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Electrochemical impedance spectroscopy (EIS)

Chapter Three

3. Employed Experimental Techniques

3.2 A tomic force microscopy (AFM) Electrochemical impedance spectroscopy (EIS)

The use of electrochemical impedance spectroscopy in evaluation of electrochemical and corrosion mechanism is due to its ability of probing electrochemical systems even at very low frequencies. This technique was developed after the elaboration of the potentiostat in the 1940s followed by the frequency response analyzer in the 1970s (13). The EIS has become a powerful tool in the study of metal electrode/electrolyte interface, coatings, porous electrodes, electrode /layer/ electrolyte interface (55). Additionally, electrochemical reaction mechanisms, kinetic, passive surfaces, materials of dielectric and transport properties of an electrode, protection properties of corrosion inhibitors, e.g: corrosion inhibition via phosphonic acids formed by absorption on metal surfaces (7, 88), metal coatings and thin film had been studied (89). It is a non-destructive method (advantages over the DC methods) since it uses very small excitation potential amplitudes, and has a minimal perturbation to the working system.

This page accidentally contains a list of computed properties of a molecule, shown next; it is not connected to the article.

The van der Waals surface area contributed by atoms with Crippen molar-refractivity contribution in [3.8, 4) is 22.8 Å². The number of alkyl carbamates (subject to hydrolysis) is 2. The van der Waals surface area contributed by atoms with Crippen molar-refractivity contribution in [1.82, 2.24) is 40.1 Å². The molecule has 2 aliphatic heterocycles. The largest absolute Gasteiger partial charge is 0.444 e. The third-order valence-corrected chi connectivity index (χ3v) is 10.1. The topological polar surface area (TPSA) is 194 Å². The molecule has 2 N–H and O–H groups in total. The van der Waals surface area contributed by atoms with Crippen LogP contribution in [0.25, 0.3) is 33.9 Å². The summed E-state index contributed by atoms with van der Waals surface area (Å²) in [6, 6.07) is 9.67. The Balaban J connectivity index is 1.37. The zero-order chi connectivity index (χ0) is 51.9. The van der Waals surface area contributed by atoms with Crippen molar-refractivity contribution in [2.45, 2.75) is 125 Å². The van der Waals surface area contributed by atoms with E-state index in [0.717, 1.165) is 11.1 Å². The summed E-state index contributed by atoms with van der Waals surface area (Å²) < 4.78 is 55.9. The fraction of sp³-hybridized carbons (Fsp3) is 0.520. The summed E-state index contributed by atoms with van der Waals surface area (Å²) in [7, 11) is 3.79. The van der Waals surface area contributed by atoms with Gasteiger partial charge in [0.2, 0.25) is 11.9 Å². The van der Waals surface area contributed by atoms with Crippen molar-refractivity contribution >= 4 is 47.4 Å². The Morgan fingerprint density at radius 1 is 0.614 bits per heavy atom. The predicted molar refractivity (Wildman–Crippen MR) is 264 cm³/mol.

EIS as an electrochemical measuring method quantifies the protective behavior of coatings. EIS results can indicate the state of coating degradation, the efficacy of corrosion protection and can even identify protective mechanisms. EIS measurements on organic coatings apply alternating


voltage over a counter electrode and the coated metal substrate, and the response of the system is registered. Impedance (Z) is a measure of a circuit’s tendency to resist (impede) the flow of an alternating electrical current and is the AC equivalent of electrical resistance (R) in DC applications.

A sine wave voltage applied to an electrochemical cell gives a current response, which is shifted in time due to the influence of the system. This time shift is expressed as the phase angle.Since the impedance is frequency dependent, the measurements go over a wide range of frequencies.